By Phoebe Roe
While successfully raising awareness about energy conservation and the environment, this year’s Week of Sustainability simultaneously highlighted Kenyon’s inability to sustain these conversations in day-to-day life. ECO, the environmental campus group, partnered with other organizations and groups on campus to host programs like the Beehive Design Collective, an activist art collective, and other targeted events to raise the community’s involvement in sustainability issues. “What’s cool about Week of Sustainability is that it’s a chance for people who don’t really come to ECO meetings or don’t really want to go hug a tree or s—t like that to learn that there are multiple levels of being environmental that affect you,” said Brett Miller ’15, a leader of ECO.
To prepare for this year’s Week of Sustainability, ECO worked hard to partner with other clubs and organizations around campus to try to draw more of an audience to the yearly event. “We collaborated with Crozier, Outdoors Club, Sustainability Office, Kenyon Community Alliance,” said Sarah Oleisky ’16, an ECO member and the Sustainability Office intern.
As part of her job as the sustainability intern, Oleisky oversaw an energy conservation competition which utilized Kenyon’s campus-wide energy monitors to pit dorms against each other to determine who could conserve the most energy over one week. Additionally, there was a panel on climate change featuring Kenyon professors and the week ended with an event hosted by the Brown Family Environmental Center.
“We actually had one event every day; we had a bunch of help from different groups and they were actually well-attended so this was such an awesome success,” Miller said. “I’m just so proud of it in every way, shape and form.” Though the events were well-attended and ECO representatives believe they were successful at spreading awareness about sustainability, ECO members said Kenyon should be doing more.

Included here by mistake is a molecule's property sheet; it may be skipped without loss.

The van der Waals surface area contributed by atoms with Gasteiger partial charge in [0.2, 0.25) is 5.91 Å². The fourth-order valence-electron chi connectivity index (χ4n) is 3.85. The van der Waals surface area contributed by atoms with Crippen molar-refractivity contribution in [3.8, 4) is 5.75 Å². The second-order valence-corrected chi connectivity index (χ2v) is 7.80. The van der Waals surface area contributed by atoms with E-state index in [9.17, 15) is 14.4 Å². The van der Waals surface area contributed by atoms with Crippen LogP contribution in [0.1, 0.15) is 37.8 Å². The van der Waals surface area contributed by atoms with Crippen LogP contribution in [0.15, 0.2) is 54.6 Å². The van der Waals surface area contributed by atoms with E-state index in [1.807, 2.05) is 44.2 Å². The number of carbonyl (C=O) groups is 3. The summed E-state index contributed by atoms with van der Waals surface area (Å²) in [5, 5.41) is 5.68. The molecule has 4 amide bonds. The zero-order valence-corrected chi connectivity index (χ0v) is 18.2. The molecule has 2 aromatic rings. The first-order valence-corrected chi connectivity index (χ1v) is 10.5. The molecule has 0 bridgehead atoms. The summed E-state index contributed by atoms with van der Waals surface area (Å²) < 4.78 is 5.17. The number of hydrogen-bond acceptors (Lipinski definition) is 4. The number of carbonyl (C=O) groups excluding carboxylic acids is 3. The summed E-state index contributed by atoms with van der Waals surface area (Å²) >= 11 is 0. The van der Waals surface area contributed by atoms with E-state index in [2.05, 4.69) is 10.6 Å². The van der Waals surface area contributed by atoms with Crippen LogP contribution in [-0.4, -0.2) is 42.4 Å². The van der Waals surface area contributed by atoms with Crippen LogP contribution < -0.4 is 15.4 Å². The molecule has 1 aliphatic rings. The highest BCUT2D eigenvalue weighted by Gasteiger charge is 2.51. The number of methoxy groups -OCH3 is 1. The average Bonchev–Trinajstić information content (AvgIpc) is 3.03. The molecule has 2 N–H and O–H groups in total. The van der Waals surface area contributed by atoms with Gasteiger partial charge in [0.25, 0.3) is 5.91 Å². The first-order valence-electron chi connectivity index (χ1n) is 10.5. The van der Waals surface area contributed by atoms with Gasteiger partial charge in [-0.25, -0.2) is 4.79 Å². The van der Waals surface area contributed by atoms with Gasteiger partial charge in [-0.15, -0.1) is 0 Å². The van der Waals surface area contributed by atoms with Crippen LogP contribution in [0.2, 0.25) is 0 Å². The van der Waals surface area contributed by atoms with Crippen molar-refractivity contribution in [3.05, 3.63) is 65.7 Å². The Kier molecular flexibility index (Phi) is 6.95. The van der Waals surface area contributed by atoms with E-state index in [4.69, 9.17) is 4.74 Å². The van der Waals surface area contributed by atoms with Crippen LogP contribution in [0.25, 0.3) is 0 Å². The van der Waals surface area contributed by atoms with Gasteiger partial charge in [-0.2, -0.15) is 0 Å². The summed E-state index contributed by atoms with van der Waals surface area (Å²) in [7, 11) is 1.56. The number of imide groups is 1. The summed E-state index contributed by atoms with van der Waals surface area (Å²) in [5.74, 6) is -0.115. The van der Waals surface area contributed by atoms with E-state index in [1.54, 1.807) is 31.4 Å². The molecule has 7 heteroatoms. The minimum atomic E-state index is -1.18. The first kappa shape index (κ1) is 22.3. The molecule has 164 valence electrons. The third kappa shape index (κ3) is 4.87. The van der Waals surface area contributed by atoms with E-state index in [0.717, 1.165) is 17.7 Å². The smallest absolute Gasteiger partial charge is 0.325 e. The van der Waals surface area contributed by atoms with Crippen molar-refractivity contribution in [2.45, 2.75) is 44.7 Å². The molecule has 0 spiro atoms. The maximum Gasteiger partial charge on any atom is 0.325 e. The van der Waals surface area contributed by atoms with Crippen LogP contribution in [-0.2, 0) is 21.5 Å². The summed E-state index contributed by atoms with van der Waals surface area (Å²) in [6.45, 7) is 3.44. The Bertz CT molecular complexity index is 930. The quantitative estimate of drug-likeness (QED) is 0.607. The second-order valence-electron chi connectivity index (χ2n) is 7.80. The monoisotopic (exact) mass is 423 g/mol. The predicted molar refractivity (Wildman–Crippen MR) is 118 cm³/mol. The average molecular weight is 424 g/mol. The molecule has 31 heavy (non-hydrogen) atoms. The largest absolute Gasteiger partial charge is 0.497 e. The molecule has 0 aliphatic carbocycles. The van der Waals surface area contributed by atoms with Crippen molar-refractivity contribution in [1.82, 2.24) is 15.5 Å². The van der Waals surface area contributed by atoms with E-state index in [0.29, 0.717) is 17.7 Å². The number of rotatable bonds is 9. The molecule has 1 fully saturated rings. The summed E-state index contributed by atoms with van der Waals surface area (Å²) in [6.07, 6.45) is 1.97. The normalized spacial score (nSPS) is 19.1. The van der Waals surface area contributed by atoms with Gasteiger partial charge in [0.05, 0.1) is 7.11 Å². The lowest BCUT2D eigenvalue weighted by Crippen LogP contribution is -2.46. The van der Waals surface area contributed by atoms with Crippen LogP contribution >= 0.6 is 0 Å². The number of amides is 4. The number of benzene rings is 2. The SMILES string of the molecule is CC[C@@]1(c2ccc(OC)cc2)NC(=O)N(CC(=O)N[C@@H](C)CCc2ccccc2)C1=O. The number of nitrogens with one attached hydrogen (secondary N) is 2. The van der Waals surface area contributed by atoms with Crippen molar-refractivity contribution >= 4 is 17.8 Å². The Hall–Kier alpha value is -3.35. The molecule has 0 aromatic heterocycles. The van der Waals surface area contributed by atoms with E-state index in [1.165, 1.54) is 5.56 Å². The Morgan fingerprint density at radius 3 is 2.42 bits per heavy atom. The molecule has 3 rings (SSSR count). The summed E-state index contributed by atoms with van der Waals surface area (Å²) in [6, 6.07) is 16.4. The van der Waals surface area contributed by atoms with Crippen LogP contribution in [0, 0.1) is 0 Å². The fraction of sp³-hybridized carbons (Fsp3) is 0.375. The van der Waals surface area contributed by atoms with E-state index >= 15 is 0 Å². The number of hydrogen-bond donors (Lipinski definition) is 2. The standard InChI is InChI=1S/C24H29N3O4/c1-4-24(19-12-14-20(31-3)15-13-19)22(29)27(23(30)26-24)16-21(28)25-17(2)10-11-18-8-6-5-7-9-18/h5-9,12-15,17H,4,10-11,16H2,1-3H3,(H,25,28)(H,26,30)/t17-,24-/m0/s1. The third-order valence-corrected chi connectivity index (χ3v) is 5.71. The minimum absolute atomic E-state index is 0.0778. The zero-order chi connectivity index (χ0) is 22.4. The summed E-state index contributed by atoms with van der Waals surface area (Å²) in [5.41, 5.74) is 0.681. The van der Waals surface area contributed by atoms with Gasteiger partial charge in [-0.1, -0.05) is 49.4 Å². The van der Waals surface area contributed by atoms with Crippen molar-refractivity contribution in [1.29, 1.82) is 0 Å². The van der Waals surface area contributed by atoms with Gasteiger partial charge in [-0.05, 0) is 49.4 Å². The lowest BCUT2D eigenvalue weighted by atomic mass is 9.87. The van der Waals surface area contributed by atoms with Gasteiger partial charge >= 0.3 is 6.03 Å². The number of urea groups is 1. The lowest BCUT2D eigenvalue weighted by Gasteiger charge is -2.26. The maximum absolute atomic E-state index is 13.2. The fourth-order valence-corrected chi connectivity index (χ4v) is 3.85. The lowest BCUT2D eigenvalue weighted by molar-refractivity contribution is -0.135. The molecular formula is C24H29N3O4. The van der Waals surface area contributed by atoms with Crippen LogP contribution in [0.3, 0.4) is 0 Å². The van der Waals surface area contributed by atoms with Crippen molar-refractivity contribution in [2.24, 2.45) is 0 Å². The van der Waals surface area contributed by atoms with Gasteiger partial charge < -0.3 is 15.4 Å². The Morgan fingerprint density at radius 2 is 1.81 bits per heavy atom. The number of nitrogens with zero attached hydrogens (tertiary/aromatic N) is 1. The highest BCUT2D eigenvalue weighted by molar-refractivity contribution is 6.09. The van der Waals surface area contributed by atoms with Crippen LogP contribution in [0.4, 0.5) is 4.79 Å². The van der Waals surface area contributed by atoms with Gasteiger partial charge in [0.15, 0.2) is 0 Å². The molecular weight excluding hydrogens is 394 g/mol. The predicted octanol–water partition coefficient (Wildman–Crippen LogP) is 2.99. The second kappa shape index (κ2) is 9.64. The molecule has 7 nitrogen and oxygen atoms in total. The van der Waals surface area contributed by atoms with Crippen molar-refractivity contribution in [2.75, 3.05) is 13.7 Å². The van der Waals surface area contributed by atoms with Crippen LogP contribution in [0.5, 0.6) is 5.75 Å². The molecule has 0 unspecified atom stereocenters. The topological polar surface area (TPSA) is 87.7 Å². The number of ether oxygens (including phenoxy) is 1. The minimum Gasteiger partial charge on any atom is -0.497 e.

“I know they have the energy monitors going on, but I’m one of the leaders of ECO and I don’t even know what the f—k is going on,” Miller said.
Kenyon’s sustainability website features a “Statement of Sustainability” which reads, “Kenyon understands that creating a sustainable campus as well as showing respect and care for the environment should be among the core values that guide our teaching, research, service and administrative decisions.”
However, as this year’s Peirce plastic cup shortage and the YouTube-prone KEY Kiosk have proven, these sustainability promises may not always be carried out. “I really don’t think [the KEY Kiosk is] serving its purpose because I don’t even know about it,” Aaron McIlhenny ’16 said.
Miller hopes that in the coming years, sustainability will become a part of classroom discourse as well as everyday student life. “I don’t expect everyone to come to ECO meetings, but it would be so cool for ECO to make being environmentally aware more a part of campus life.”
ECO has started working on future projects such as applying for a grant to cover sustainability initiatives, including compensating student workers to collect Peirce dishes from around campus, a hoop house which will be completed later this year and a partnership with Wiggin Street Elementary School to assist with recycling.
“What draws me to environmentalism is that if you take just two seconds to throw away a bottle, you’re thinking about more than yourself — you’re thinking about all the people who are going to be affected [in] the whole country and the whole world,” Miller said. “Kenyon is a school that preaches ‘community’ so much, but so doesn’t follow through when it comes to that — I find that frustrating.”